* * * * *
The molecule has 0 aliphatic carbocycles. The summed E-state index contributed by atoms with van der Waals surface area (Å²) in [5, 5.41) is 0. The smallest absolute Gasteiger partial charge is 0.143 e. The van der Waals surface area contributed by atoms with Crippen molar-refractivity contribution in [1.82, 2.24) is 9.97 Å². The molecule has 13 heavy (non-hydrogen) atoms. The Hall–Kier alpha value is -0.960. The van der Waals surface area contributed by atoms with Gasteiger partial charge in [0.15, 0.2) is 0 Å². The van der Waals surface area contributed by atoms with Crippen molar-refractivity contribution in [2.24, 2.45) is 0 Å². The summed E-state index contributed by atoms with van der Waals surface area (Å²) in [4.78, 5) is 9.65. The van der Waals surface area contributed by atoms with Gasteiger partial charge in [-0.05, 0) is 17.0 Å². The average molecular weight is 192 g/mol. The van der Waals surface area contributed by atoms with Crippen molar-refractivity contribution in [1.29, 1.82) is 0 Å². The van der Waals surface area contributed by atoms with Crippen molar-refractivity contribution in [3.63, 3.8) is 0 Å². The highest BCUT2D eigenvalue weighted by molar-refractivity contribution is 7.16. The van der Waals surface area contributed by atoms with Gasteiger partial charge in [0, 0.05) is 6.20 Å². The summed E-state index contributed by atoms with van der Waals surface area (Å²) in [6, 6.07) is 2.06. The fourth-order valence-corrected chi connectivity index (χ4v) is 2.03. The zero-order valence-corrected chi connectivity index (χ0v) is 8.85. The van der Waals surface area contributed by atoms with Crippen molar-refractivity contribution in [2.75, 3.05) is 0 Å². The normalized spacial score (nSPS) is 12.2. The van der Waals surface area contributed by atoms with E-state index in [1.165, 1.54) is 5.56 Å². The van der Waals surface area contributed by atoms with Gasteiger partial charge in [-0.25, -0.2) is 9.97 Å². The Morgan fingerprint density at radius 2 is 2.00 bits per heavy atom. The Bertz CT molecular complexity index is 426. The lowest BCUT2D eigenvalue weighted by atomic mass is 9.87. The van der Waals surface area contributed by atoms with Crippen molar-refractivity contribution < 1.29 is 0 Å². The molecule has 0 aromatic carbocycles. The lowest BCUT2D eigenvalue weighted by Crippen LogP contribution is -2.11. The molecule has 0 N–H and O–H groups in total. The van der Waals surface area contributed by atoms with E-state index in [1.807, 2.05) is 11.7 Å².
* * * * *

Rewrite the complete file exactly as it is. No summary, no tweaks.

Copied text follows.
The molecule has 0 aliphatic carbocycles. The summed E-state index contributed by atoms with van der Waals surface area (Å²) in [5, 5.41) is 0. The smallest absolute Gasteiger partial charge is 0.143 e. The van der Waals surface area contributed by atoms with Crippen molar-refractivity contribution in [1.82, 2.24) is 9.97 Å². The molecule has 13 heavy (non-hydrogen) atoms. The Hall–Kier alpha value is -0.960. The van der Waals surface area contributed by atoms with Gasteiger partial charge in [0.15, 0.2) is 0 Å². The van der Waals surface area contributed by atoms with Crippen molar-refractivity contribution in [2.24, 2.45) is 0 Å². The summed E-state index contributed by atoms with van der Waals surface area (Å²) in [4.78, 5) is 9.65. The van der Waals surface area contributed by atoms with Gasteiger partial charge in [-0.05, 0) is 17.0 Å². The average molecular weight is 192 g/mol. The van der Waals surface area contributed by atoms with Crippen molar-refractivity contribution in [1.29, 1.82) is 0 Å². The van der Waals surface area contributed by atoms with Crippen molar-refractivity contribution in [3.63, 3.8) is 0 Å². The highest BCUT2D eigenvalue weighted by molar-refractivity contribution is 7.16. The van der Waals surface area contributed by atoms with Gasteiger partial charge in [0, 0.05) is 6.20 Å². The summed E-state index contributed by atoms with van der Waals surface area (Å²) in [6, 6.07) is 2.06. The fourth-order valence-corrected chi connectivity index (χ4v) is 2.03. The zero-order valence-corrected chi connectivity index (χ0v) is 8.85. The van der Waals surface area contributed by atoms with Crippen molar-refractivity contribution in [2.75, 3.05) is 0 Å². The normalized spacial score (nSPS) is 12.2. The van der Waals surface area contributed by atoms with E-state index in [1.165, 1.54) is 5.56 Å². The van der Waals surface area contributed by atoms with Gasteiger partial charge in [-0.25, -0.2) is 9.97 Å². The Morgan fingerprint density at radius 2 is 2.00 bits per heavy atom. The Bertz CT molecular complexity index is 426. The lowest BCUT2D eigenvalue weighted by atomic mass is 9.87. The van der Waals surface area contributed by atoms with Crippen molar-refractivity contribution < 1.29 is 0 Å². The molecule has 0 aromatic carbocycles. The lowest BCUT2D eigenvalue weighted by Crippen LogP contribution is -2.11. The molecule has 0 N–H and O–H groups in total. The van der Waals surface area contributed by atoms with E-state index in [1.807, 2.05) is 11.7 Å².